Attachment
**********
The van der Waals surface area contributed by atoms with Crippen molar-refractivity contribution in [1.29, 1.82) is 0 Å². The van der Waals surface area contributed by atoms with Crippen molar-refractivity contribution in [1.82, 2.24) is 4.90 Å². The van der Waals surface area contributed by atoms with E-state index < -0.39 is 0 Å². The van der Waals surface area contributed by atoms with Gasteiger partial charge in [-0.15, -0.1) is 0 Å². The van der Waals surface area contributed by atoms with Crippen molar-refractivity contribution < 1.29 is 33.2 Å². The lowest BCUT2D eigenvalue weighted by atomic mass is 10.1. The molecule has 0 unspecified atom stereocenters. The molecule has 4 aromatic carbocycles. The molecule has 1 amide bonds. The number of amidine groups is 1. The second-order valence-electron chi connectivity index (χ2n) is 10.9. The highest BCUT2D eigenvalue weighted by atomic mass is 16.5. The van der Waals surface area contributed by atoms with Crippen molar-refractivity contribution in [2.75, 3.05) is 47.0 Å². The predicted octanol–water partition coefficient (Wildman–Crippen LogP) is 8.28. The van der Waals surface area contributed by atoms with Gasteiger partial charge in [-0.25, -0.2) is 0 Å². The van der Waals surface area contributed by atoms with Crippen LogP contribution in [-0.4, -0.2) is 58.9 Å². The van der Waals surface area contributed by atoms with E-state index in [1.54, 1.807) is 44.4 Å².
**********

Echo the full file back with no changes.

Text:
The van der Waals surface area contributed by atoms with Crippen molar-refractivity contribution in [1.29, 1.82) is 0 Å². The van der Waals surface area contributed by atoms with Crippen molar-refractivity contribution in [1.82, 2.24) is 4.90 Å². The van der Waals surface area contributed by atoms with E-state index < -0.39 is 0 Å². The van der Waals surface area contributed by atoms with Gasteiger partial charge in [-0.15, -0.1) is 0 Å². The van der Waals surface area contributed by atoms with Crippen molar-refractivity contribution < 1.29 is 33.2 Å². The lowest BCUT2D eigenvalue weighted by atomic mass is 10.1. The molecule has 0 unspecified atom stereocenters. The molecule has 4 aromatic carbocycles. The molecule has 1 amide bonds. The number of amidine groups is 1. The second-order valence-electron chi connectivity index (χ2n) is 10.9. The highest BCUT2D eigenvalue weighted by atomic mass is 16.5. The van der Waals surface area contributed by atoms with Crippen molar-refractivity contribution in [2.75, 3.05) is 47.0 Å². The predicted octanol–water partition coefficient (Wildman–Crippen LogP) is 8.28. The van der Waals surface area contributed by atoms with Gasteiger partial charge in [-0.25, -0.2) is 0 Å². The van der Waals surface area contributed by atoms with Crippen LogP contribution in [-0.4, -0.2) is 58.9 Å². The van der Waals surface area contributed by atoms with E-state index in [1.54, 1.807) is 44.4 Å².